|Title||The interplay between the DNA damage response and ectonucleotidases modulates tumor response to therapy.|
|Publication Type||Journal Article|
|Year of Publication||2023|
|Authors||Stagg J, Golden E, Wennerberg E, Demaria S|
|Date Published||2023 Jul 14|
|Keywords||Adenosine, Adenosine Monophosphate, Adenosine Triphosphate, DNA Damage, Humans, Neoplasms, Tumor Microenvironment|
The extracellular nucleoside adenosine reduces tissue inflammation and is generated by irreversible dephosphorylation of adenosine monophosphate (AMP) mediated by the ectonucleotidase CD73. The pro-inflammatory nucleotides adenosine triphosphate, nicotinamide adenine dinucleotide, and cyclic guanosine -monophosphate-AMP (cGAMP), which are produced in the tumor microenvironment (TME) during therapy-induced immunogenic cell death and activation of innate immune signaling, can be converted into AMP by ectonucleotidases CD39, CD38, and CD203a/ENPP1. Thus, ectonucleotidases shape the TME by converting immune-activating signals into an immunosuppressive one. Ectonucleotidases also hinder the ability of therapies including radiation therapy, which enhance the release of pro-inflammatory nucleotides in the extracellular milieu, to induce immune-mediated tumor rejection. Here, we review the immunosuppressive effects of adenosine and the role of different ectonucleotidases in modulating antitumor immune responses. We discuss emerging opportunities to target adenosine generation and/or its ability to signal via adenosine receptors expressed by immune and cancer cells in the context of combination immunotherapy and radiotherapy.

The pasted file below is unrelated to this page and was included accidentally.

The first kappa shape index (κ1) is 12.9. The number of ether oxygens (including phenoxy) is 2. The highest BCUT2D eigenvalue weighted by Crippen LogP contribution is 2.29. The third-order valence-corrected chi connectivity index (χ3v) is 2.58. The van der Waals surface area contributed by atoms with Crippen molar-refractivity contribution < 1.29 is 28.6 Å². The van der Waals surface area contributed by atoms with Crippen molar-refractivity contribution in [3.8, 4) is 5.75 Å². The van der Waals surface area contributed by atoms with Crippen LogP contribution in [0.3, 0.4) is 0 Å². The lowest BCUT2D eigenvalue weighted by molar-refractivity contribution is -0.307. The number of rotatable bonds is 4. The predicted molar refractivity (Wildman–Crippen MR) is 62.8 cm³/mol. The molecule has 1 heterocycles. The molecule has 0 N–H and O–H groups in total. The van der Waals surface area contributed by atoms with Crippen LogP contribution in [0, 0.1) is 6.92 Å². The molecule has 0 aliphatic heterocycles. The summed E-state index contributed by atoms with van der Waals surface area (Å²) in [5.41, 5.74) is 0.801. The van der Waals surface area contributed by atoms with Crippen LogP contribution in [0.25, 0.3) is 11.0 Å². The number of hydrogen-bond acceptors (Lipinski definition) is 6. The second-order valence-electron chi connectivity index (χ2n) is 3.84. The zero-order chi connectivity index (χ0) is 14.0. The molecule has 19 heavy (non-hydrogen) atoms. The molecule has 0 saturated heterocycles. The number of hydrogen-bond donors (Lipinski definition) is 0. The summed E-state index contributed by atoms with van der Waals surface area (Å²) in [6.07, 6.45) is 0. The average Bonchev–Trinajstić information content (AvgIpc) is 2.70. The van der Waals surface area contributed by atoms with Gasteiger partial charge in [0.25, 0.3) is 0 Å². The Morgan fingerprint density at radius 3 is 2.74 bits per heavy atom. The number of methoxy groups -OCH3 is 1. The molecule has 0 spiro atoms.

|Alternate Journal||Sci Immunol|
|PubMed Central ID||PMC10394739|
|Grant List||R01 CA201246 / CA / NCI NIH HHS / United States|
Sandra Demaria, M.D.